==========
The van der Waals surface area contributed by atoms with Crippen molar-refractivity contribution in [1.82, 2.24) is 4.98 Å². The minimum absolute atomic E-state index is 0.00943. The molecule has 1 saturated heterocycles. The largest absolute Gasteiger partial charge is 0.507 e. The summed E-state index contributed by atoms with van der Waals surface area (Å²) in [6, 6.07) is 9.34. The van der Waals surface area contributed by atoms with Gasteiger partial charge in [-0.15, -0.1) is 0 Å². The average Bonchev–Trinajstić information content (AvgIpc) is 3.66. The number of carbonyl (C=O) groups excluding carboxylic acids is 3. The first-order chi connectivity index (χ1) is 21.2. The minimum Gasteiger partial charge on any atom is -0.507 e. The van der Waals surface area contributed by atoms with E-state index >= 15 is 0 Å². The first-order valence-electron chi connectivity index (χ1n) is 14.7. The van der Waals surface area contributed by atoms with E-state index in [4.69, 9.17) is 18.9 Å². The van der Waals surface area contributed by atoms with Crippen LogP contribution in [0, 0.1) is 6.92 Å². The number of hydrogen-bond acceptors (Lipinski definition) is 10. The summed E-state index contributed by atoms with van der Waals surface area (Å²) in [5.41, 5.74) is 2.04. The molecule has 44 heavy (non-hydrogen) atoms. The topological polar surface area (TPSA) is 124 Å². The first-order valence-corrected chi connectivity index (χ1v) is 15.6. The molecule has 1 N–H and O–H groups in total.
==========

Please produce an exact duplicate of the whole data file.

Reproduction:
The van der Waals surface area contributed by atoms with Crippen molar-refractivity contribution in [1.82, 2.24) is 4.98 Å². The minimum absolute atomic E-state index is 0.00943. The molecule has 1 saturated heterocycles. The largest absolute Gasteiger partial charge is 0.507 e. The summed E-state index contributed by atoms with van der Waals surface area (Å²) in [6, 6.07) is 9.34. The van der Waals surface area contributed by atoms with Gasteiger partial charge in [-0.15, -0.1) is 0 Å². The average Bonchev–Trinajstić information content (AvgIpc) is 3.66. The number of carbonyl (C=O) groups excluding carboxylic acids is 3. The first-order chi connectivity index (χ1) is 21.2. The minimum Gasteiger partial charge on any atom is -0.507 e. The van der Waals surface area contributed by atoms with E-state index >= 15 is 0 Å². The first-order valence-electron chi connectivity index (χ1n) is 14.7. The van der Waals surface area contributed by atoms with E-state index in [4.69, 9.17) is 18.9 Å². The van der Waals surface area contributed by atoms with Crippen LogP contribution in [0, 0.1) is 6.92 Å². The number of hydrogen-bond acceptors (Lipinski definition) is 10. The summed E-state index contributed by atoms with van der Waals surface area (Å²) in [5.41, 5.74) is 2.04. The molecule has 44 heavy (non-hydrogen) atoms. The topological polar surface area (TPSA) is 124 Å². The first-order valence-corrected chi connectivity index (χ1v) is 15.6. The molecule has 1 N–H and O–H groups in total.